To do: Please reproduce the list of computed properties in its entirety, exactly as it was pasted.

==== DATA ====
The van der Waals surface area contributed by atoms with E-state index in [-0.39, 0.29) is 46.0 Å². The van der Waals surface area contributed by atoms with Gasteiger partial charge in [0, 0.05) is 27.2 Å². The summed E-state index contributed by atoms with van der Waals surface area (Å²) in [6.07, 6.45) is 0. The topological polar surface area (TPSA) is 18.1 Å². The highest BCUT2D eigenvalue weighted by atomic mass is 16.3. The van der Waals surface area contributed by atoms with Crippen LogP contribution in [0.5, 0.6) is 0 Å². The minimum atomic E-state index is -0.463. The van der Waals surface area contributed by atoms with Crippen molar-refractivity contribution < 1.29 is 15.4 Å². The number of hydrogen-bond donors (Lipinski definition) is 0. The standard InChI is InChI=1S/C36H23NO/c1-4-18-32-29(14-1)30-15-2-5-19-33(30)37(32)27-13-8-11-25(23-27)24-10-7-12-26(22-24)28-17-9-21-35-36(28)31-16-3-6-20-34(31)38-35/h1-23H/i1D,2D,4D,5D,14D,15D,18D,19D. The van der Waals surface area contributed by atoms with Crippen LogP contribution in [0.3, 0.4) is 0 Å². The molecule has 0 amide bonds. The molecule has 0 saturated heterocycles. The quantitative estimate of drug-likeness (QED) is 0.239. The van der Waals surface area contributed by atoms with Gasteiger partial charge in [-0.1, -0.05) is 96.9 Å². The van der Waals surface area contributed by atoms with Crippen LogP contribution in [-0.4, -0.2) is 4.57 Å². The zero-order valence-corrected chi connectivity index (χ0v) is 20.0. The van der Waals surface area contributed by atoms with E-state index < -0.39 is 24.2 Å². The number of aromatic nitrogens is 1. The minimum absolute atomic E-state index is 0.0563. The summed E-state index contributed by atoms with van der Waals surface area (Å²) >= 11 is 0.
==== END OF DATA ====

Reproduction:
The van der Waals surface area contributed by atoms with E-state index in [-0.39, 0.29) is 46.0 Å². The van der Waals surface area contributed by atoms with Gasteiger partial charge in [0, 0.05) is 27.2 Å². The summed E-state index contributed by atoms with van der Waals surface area (Å²) in [6.07, 6.45) is 0. The topological polar surface area (TPSA) is 18.1 Å². The highest BCUT2D eigenvalue weighted by atomic mass is 16.3. The van der Waals surface area contributed by atoms with Crippen LogP contribution in [0.5, 0.6) is 0 Å². The minimum atomic E-state index is -0.463. The van der Waals surface area contributed by atoms with Crippen molar-refractivity contribution < 1.29 is 15.4 Å². The number of hydrogen-bond donors (Lipinski definition) is 0. The standard InChI is InChI=1S/C36H23NO/c1-4-18-32-29(14-1)30-15-2-5-19-33(30)37(32)27-13-8-11-25(23-27)24-10-7-12-26(22-24)28-17-9-21-35-36(28)31-16-3-6-20-34(31)38-35/h1-23H/i1D,2D,4D,5D,14D,15D,18D,19D. The van der Waals surface area contributed by atoms with Crippen LogP contribution in [0.3, 0.4) is 0 Å². The molecule has 0 amide bonds. The molecule has 0 saturated heterocycles. The quantitative estimate of drug-likeness (QED) is 0.239. The van der Waals surface area contributed by atoms with Gasteiger partial charge in [-0.1, -0.05) is 96.9 Å². The van der Waals surface area contributed by atoms with Crippen LogP contribution in [-0.4, -0.2) is 4.57 Å². The zero-order valence-corrected chi connectivity index (χ0v) is 20.0. The van der Waals surface area contributed by atoms with E-state index < -0.39 is 24.2 Å². The number of aromatic nitrogens is 1. The minimum absolute atomic E-state index is 0.0563. The summed E-state index contributed by atoms with van der Waals surface area (Å²) >= 11 is 0.